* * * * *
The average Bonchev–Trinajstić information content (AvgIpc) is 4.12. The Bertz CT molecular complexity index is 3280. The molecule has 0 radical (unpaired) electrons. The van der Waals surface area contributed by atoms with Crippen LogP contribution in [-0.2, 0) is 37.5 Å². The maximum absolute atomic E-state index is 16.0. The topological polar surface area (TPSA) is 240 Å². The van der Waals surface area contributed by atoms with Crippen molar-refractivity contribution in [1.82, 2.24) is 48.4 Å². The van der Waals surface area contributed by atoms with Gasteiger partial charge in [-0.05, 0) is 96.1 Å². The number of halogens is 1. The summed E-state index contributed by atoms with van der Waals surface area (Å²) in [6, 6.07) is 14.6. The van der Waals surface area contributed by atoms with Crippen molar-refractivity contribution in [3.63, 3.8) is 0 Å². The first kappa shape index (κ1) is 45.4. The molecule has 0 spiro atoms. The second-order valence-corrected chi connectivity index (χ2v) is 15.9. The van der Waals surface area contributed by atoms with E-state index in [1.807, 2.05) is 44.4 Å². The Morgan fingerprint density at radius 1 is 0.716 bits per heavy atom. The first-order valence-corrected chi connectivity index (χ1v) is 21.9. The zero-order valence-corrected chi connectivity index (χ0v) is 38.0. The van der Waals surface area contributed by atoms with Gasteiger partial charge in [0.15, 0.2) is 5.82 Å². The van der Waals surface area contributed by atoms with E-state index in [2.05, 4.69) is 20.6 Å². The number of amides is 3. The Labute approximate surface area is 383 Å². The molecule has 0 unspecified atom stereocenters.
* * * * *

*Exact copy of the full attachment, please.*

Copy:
The average Bonchev–Trinajstić information content (AvgIpc) is 4.12. The Bertz CT molecular complexity index is 3280. The molecule has 0 radical (unpaired) electrons. The van der Waals surface area contributed by atoms with Crippen LogP contribution in [-0.2, 0) is 37.5 Å². The maximum absolute atomic E-state index is 16.0. The topological polar surface area (TPSA) is 240 Å². The van der Waals surface area contributed by atoms with Crippen molar-refractivity contribution in [1.82, 2.24) is 48.4 Å². The van der Waals surface area contributed by atoms with Gasteiger partial charge in [-0.05, 0) is 96.1 Å². The number of halogens is 1. The summed E-state index contributed by atoms with van der Waals surface area (Å²) in [6, 6.07) is 14.6. The van der Waals surface area contributed by atoms with Crippen molar-refractivity contribution in [3.63, 3.8) is 0 Å². The first kappa shape index (κ1) is 45.4. The molecule has 0 spiro atoms. The second-order valence-corrected chi connectivity index (χ2v) is 15.9. The van der Waals surface area contributed by atoms with E-state index in [1.807, 2.05) is 44.4 Å². The Morgan fingerprint density at radius 1 is 0.716 bits per heavy atom. The first-order valence-corrected chi connectivity index (χ1v) is 21.9. The zero-order valence-corrected chi connectivity index (χ0v) is 38.0. The van der Waals surface area contributed by atoms with Gasteiger partial charge in [0.15, 0.2) is 5.82 Å². The van der Waals surface area contributed by atoms with E-state index in [2.05, 4.69) is 20.6 Å². The number of amides is 3. The Labute approximate surface area is 383 Å². The molecule has 0 unspecified atom stereocenters.